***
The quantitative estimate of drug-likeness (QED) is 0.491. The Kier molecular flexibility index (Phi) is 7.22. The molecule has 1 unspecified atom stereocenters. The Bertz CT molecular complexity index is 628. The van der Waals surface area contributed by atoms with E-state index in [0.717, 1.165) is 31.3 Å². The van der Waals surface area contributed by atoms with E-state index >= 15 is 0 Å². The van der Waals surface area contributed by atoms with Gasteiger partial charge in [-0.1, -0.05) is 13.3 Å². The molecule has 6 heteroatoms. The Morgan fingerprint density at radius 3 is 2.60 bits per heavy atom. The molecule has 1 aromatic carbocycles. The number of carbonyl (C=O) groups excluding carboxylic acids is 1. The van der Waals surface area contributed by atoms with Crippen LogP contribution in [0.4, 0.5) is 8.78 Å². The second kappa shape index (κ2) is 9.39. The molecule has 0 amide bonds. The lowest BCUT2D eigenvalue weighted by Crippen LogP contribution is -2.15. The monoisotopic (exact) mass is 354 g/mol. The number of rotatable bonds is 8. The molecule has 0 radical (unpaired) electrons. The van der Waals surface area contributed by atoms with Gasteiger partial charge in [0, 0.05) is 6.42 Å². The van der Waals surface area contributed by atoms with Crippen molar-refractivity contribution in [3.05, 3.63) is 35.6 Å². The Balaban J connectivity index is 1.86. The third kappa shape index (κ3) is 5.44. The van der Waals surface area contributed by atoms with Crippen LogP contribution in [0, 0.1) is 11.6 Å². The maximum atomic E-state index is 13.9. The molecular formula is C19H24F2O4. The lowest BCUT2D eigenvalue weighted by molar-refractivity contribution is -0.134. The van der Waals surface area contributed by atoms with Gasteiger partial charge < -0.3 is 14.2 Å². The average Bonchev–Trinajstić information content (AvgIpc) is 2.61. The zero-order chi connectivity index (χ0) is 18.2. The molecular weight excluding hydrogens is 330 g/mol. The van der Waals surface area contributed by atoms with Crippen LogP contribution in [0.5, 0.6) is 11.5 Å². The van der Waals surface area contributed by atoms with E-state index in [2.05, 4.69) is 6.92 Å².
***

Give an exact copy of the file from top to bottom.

The quantitative estimate of drug-likeness (QED) is 0.491. The Kier molecular flexibility index (Phi) is 7.22. The molecule has 1 unspecified atom stereocenters. The Bertz CT molecular complexity index is 628. The van der Waals surface area contributed by atoms with E-state index in [0.717, 1.165) is 31.3 Å². The van der Waals surface area contributed by atoms with E-state index >= 15 is 0 Å². The van der Waals surface area contributed by atoms with Gasteiger partial charge in [-0.1, -0.05) is 13.3 Å². The molecule has 6 heteroatoms. The Morgan fingerprint density at radius 3 is 2.60 bits per heavy atom. The molecule has 1 aromatic carbocycles. The number of carbonyl (C=O) groups excluding carboxylic acids is 1. The van der Waals surface area contributed by atoms with Crippen LogP contribution in [0.4, 0.5) is 8.78 Å². The second kappa shape index (κ2) is 9.39. The molecule has 0 amide bonds. The lowest BCUT2D eigenvalue weighted by Crippen LogP contribution is -2.15. The monoisotopic (exact) mass is 354 g/mol. The number of rotatable bonds is 8. The molecule has 0 radical (unpaired) electrons. The van der Waals surface area contributed by atoms with Gasteiger partial charge in [0, 0.05) is 6.42 Å². The van der Waals surface area contributed by atoms with Crippen molar-refractivity contribution in [3.05, 3.63) is 35.6 Å². The Balaban J connectivity index is 1.86. The third kappa shape index (κ3) is 5.44. The van der Waals surface area contributed by atoms with Crippen LogP contribution in [0, 0.1) is 11.6 Å². The maximum atomic E-state index is 13.9. The molecular formula is C19H24F2O4. The lowest BCUT2D eigenvalue weighted by molar-refractivity contribution is -0.134. The van der Waals surface area contributed by atoms with Gasteiger partial charge < -0.3 is 14.2 Å². The average Bonchev–Trinajstić information content (AvgIpc) is 2.61. The zero-order chi connectivity index (χ0) is 18.2. The molecular weight excluding hydrogens is 330 g/mol. The van der Waals surface area contributed by atoms with Crippen LogP contribution in [0.5, 0.6) is 11.5 Å². The van der Waals surface area contributed by atoms with E-state index in [2.05, 4.69) is 6.92 Å².